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20 Critically Endangered Ploughshare Tortoises Released On Madagascar

February 5, 2015



Jersey’s Durell Conservation Trust in Europe has released 20 ploughshare tortoises (Astrochelys ynophora) on Madagascar in hopes of bolstering their population numbers on the island. The 20 captive bred tortoises joins 80 ploughshare tortoises that have already been released on the biodiversity hotspot. According to the BBC, the Durrell Conservation Trust’s Richard Lewis, program director, said that when the trust first proposed releasing ploughshare tortoises back onto the island experts said it couldn’t be done successfully. 


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"For me personally this was the fruition of ten years' hard work, Lewis said. ”We had to make the rule book ourselves, and to date this release is still one of the few successful tortoise reintroduction projects in the world." The trust, which launched a captive breeding program for the tortoises in 1986, believes that there are just 400 ploughshare tortoises on Madagascar. Other estimates put the population at between 440 and 770 tortoises. Poachers for the illegal pet trade have drastically reduced their numbers.

The tortoises are listed as critically endangered by the IUCN with the threats being cattle grazing whereby fires are started to clear plots of land for cattle, and the pet trade. In January 2013, 54 juvenile ploughshare tortoises were confiscated and two people arrested by authorities at Suvarnabhumi International Airport in Thailand.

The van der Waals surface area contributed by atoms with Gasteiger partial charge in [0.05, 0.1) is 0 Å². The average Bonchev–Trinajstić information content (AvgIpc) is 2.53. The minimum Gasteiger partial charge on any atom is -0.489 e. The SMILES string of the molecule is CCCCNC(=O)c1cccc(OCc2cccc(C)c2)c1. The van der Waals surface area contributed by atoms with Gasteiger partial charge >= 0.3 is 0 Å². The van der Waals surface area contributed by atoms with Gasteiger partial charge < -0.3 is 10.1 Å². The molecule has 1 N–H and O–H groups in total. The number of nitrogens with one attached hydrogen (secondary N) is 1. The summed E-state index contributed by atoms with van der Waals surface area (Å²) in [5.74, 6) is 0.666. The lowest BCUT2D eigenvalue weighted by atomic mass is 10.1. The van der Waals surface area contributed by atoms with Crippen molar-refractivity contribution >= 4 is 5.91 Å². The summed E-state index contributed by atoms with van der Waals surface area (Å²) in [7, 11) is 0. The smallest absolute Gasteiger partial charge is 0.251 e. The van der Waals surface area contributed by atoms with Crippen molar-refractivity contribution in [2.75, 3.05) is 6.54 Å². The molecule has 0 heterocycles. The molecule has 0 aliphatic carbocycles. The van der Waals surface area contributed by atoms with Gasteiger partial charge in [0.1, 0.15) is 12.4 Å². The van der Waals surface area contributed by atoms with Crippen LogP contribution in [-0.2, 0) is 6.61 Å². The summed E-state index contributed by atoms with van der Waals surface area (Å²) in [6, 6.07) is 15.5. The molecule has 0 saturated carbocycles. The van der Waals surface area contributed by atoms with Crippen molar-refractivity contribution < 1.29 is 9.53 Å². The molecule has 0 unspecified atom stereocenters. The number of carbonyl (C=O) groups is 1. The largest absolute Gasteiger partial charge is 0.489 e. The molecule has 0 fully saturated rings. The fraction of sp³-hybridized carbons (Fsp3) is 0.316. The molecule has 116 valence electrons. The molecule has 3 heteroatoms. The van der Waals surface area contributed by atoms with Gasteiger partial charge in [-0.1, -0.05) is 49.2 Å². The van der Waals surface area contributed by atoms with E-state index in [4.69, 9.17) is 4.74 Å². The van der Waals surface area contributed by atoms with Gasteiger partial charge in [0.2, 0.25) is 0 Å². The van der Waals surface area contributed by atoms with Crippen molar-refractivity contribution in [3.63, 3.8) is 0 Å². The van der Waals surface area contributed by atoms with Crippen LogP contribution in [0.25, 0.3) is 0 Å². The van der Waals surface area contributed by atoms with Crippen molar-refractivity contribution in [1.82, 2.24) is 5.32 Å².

Ploughshare tortoise

Ryan M. Bolton/Shutterstock

The 20 captive bred tortoises joins 80 ploughshare tortoises that have already been released on the biodiversity hotspot.

The ploughshare tortoise grows to about 17-20 inches in carapace length and can weigh around more than 20 pounds. They are also known as the angonoka tortoise,  Madagascar tortoise, or Madagascar angulated tortoise. To discourage poaching, the Durrell Conservation Trust has been marking the shells with identifying marks, which makes them less desirable to poachers and those who collect them.


John B. Virata keeps a western hognose snake, a ball python, two corn snakes, a kingsnake, and two leopard geckos. His first snake, a California kingsnake, was purchased at the Pet Place in Westminster, CA for $5. His first pet reptile was a green anole that arrived in a small box via mail order. Follow him on Twitter @johnvirata 

 

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